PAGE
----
An Italian Proverb…

I will let this image speak for itself.

I have spent countless hours reading up on how to pull the perfect espresso. Forums, YouTube videos, dedicated how-to sites and a mish-mash of blogs detailing the importance of fresh beans, tamping, grinding and equipment. With all that in hand, I felt as if I was ready to pull a Godly shot of sweet espresso. I was not prepared to accept failure but unfortunately a combination of fate and reality hit me right in the face – I was doomed to fail.

First things first – I learned this very quickly and that is fresh beans do make a huge difference! When I purchased my rig, I was given a free bag of beans. I did not know the roast date, the origin of beans nor the particular blend. All I knew is that it came in a black 1lb. bag and that it was free. I knew that there would be a catch to the (free) beans but couldn’t quite put my finger on it until I started to put them into the whole process from start to finish.

They sucked

I learned quickly that old/stale beans require a much finer grind and will very well end up being useless and disgusting. I had to experiment with so many different grind settings on the Vario until I managed to find a good sweet spot for these beans. I blew through the bag of beans with the help of Ace who pulled a pretty good, clean straight shot. This was embarassing especially coming from a gal who does not drink coffee and has never pulled a shot in her life. Nevertheless, I was done with those beans and thankful that they were free and shitty so if anything, they were good for practicing and making mistakes.

The Second Batch – Lessons Learned

The second round of beans had to be taken a little more seriously. I was conveniently near JJ Bean’s roasting facility on Powell Street. I went in there and picked up 1/2lb. of their Espresso Nero Organic blend in whole bean. Total came to $8 and change. I was excited to try them out to see how much of a difference it would make if I tried new beans. The ones I got were roasted a day ago so they were very fresh. Most people normally give the beans a few days after roasting before they go at it with the grinder and machine however, I could not wait. The feeling was great and it reminded me of when I was younger when I had so many hobbies and interests only to get carried away and let nothing stop me. And that’s how it ended up. In less than 24 hours, I blew through a 1/2lb. bag of beans. I kept on experimenting, going from one end of the grind settings to another, giving me a bitter taste of reality of how important fresh beans were in the whole equation of extracting the perfect espresso. Fortunately with the JJ Bean, I got a little better and managed to pull a small handful of good shots. There wasn’t enough tiger striping during the extraction process as I would have liked but as I mentioned, I couldn’t wait for the beans to “cool down” from that fresh roast. But instead, I went through them like a mad man and nothing stopped me until I ran out of beans. Perhaps leting the beans settle would have made a difference. Conclusion: I’ll pass on this blend of beans. Too sweet for my liking.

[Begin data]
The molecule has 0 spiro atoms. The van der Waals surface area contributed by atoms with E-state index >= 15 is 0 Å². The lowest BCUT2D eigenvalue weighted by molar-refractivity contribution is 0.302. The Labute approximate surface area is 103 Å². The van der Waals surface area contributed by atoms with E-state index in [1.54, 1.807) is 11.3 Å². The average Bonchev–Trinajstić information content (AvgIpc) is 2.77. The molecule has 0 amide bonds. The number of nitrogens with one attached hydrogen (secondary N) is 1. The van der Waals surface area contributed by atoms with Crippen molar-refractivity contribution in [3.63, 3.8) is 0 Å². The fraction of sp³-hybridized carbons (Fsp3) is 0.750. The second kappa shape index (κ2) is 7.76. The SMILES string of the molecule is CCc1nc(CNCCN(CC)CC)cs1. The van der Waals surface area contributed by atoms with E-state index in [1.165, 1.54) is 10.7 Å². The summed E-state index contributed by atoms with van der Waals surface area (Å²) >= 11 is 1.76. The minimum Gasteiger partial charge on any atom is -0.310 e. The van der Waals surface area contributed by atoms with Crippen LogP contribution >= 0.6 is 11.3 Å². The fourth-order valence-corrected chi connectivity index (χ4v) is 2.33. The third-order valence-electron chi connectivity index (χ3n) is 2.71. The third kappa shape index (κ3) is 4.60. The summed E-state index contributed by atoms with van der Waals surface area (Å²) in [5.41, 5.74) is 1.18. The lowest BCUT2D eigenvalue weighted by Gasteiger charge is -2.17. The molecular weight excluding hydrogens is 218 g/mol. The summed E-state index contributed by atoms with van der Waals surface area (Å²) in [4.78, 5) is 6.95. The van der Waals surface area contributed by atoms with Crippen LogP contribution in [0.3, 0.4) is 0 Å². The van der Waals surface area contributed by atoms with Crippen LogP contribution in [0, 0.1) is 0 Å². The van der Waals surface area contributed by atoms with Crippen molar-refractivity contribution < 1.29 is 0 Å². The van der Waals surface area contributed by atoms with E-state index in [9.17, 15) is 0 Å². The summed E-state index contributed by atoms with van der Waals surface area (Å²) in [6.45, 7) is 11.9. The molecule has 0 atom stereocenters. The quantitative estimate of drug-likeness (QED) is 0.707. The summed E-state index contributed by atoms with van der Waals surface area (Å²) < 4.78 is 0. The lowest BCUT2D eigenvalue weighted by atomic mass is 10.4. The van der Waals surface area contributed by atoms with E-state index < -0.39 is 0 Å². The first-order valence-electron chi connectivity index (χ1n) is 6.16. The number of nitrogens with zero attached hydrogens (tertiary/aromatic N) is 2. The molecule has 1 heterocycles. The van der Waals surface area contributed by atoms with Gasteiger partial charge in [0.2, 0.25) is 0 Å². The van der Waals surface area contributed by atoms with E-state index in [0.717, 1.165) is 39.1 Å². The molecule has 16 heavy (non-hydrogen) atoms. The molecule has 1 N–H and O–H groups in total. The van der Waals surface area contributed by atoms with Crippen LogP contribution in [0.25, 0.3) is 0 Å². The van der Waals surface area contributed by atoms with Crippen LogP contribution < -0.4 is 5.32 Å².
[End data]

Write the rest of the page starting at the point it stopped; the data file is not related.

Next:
Bean #3 – Getting There…

I should have mentioned this in the beginning of all this but I have a secret liking for the Espresso Gran Bar blend from Casa Del Caffe which is served at my favourite coffee bar, Gene Coffee Bar. I wanted to mimic the same kind of taste and quality of espresso from Gene except at home. I have a snobby preference of this particular blend and flavour primarily because it reminded me of how awesome coffee was in Europe when I had it there. In a perfect world, I would have loved to have started out with this particular blend of espresso beans however, Casa Del Caffe was closed. My only other option was to buy from my friends at Gene Coffee Bar. That in itself was tough because they were so busy when I went there and the last thing I wanted to do was go up to the girls there and blurt out, “Oh Haiz! I’d like a 1lb. bag of espresso beans, please!” amongst a lineup of hipsters waiting to order while giving me the staredown of Hipster shame. Any way, I got lucky this Sunday afternoon and managed to catch Gideon at a good time. Athena was back from her break, there was no lineup so they managed to get me 1/2lb. of whole beans just in time. Unfortunately, my bad karma crashed their point-of-sale terminal, rendering it useless for several minutes. Talk about being a bad omen. I was lucky to have Athena show me her ritual of dosing, tamping and pulling that perfect shot. I learned a few things from her, except I had read all of everything she taught me and had forgotten about it.